Broadly speaking, the model agreement sets out a framework within which foreign financial institutions (“FFIs") resident in or branches of a FFI located in a country that has signed the model agreement (a “FATCA Partner”) will not need to enter into a separate FATCA agreement with the IRS and will not be subject to FATCA withholding tax on payments made to them. These FFIs will instead be required to collect and report information required by FATCA to the tax authorities in a FATCA Partner, who will then provide this information to the IRS. Doing this, the FFIs in the FATCA Partners will be deemed “FATCA Compliant”. Further, FFIs in a FATCA Partner will be deemed compliant notwithstanding that such FFIs have noncompliant affiliates or branches (as a result of local law prohibitions) so long as such affiliates or branches comply with certain limited restrictions.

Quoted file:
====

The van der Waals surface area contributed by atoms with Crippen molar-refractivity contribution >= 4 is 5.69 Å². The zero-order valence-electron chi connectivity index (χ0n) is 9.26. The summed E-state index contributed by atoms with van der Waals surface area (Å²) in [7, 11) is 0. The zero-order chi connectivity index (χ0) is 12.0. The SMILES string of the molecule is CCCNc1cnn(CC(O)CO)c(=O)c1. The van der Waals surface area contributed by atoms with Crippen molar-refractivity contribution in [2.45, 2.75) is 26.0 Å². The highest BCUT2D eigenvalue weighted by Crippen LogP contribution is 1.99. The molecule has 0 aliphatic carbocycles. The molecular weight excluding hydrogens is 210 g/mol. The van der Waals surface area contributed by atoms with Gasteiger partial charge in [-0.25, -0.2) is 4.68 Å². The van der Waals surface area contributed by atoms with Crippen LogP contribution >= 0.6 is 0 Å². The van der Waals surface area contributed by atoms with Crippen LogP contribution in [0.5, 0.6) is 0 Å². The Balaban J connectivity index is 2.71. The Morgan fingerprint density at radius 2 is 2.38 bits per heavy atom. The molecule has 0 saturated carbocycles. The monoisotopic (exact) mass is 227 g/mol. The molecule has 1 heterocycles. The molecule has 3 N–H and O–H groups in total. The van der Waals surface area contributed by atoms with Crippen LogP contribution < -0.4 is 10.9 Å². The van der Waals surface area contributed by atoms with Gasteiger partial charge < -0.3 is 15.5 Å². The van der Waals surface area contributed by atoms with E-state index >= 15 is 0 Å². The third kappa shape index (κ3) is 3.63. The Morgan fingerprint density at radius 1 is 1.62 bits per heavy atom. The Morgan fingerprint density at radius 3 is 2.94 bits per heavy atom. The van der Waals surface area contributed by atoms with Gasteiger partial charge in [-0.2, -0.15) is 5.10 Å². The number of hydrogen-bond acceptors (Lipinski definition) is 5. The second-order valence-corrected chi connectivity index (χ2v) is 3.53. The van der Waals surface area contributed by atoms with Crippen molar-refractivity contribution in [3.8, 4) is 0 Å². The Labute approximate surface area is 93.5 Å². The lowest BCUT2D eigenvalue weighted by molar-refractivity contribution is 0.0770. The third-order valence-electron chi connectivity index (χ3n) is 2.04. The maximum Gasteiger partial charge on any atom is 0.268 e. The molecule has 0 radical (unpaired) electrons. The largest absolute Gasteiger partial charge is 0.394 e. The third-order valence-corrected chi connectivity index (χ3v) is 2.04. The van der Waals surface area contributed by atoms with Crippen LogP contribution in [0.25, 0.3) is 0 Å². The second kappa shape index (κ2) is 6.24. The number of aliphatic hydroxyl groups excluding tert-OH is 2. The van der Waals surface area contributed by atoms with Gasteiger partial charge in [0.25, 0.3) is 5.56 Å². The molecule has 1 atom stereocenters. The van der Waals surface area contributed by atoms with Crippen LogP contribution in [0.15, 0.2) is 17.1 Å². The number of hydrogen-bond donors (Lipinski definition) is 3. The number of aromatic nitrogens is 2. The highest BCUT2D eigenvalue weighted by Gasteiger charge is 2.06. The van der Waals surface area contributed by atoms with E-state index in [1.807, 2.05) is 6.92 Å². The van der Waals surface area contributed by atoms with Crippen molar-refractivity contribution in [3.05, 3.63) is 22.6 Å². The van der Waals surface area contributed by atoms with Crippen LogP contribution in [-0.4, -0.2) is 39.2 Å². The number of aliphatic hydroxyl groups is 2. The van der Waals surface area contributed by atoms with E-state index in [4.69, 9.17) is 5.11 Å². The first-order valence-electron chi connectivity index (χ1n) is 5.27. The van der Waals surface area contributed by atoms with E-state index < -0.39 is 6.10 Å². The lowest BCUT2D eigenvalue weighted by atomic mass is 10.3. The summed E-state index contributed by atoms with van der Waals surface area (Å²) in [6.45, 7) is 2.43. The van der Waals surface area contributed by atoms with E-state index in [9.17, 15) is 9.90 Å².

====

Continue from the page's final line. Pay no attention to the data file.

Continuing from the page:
The model agreement does not entirely address the approach to foreign passthru payments and gross proceeds withholding. Instead it makes a commitment to developing “a practical and effective alternative approach to achieve the policy objectives of foreign passthru payments and gross proceeds withholding that minimises the burden”. The reciprocal version of the model agreement also provides for the US to exchange information currently collected on accounts held in US financial institutions by residents of FATCA Partners and was drafted to be used only in countries with which the US has an income tax treaty or information exchange agreement and for which the Treasury and the IRS have determined the government has sufficient protections to ensure the information is kept confidential and is used only for tax purposes.